China Q2 makes (anticipated) dive

China’s GDP decline by 2.6% q/q no wonderbut still undesirable:

Figure 1: China Real GDP Q1 2019 = 1 (black), April IMF World Economic Outlook (light blue square), Deutsche Bank May 17 (light green), Bloomberg Economics May 20 (pink triangle) . ECRI-determined recession dates are shaded in grey. Source: NBS via Tradingeconomics.com, IMF, Deutsche Bank, Bloomberg Economics, ECRI and author’s calculations.

As I noted three months ago, both Goldman Sachs (not shown above) and Deutsche Bank anticipated a sharp drop, partly due to government zero covid policy and the deterioration of the real estate sector.

Garcia Herrero and Xu in Natixis (7/15) note:

Looking ahead, we expect the Chinese economy to fare slightly better in 2H 2022 as reopening measures ease, but weak GDP performance in 1H 2022 makes it difficult to meet the government’s initial growth target of 5.5%. We expect the Chinese government to revise it downward. Given the information so far, we maintain our full-year growth forecast at 3.5% for 2022, but some associated downside risks remain. First, the pandemic continues to evolve with new infectious variants, namely BA.4 and BA.5, which could create additional challenges for China in containing the spread of Covid. Second, the sluggish real estate market sees no signs of recovery. If anything, it’s getting more complicated as problems move from developers to households and, through their mortgages, potentially to banks. Finally, the global economic environment is deteriorating very rapidly as the chances of a global recession are rising, with particular focus on the US due to inflation and a very aggressive Fed policy, and Europe due to the war in Ukraine and high energy prices.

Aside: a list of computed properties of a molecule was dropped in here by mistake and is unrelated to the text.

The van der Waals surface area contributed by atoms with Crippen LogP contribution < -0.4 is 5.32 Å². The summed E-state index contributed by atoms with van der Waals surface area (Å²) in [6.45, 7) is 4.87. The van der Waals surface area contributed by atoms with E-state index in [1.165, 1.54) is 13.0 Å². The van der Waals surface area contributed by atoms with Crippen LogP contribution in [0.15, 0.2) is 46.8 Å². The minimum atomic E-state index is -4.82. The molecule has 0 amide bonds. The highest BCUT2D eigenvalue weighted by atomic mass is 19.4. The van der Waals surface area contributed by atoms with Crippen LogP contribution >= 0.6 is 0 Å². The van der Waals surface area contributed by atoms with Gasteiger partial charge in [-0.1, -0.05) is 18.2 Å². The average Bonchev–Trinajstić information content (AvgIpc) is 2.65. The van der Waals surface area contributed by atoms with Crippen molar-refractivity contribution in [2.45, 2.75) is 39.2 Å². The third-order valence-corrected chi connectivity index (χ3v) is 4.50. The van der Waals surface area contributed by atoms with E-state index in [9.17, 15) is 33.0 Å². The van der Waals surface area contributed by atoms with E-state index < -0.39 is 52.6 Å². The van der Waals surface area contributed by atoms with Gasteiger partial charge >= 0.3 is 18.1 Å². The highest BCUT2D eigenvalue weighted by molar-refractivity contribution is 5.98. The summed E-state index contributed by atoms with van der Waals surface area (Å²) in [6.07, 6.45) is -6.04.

For now, a resumption of growth seems clear in the forecast data:

Source: Natixis, July 15, 2022.

News of China’s growth problems has clear implications for the global economy. From Reuters:

Weak data on Friday fuels fears of a global recession as policymakers raise interest rates to curb skyrocketing inflation, putting more pressure on consumers and businesses around the world as they grapple with issues related to the Ukraine war and supply chain disruptions .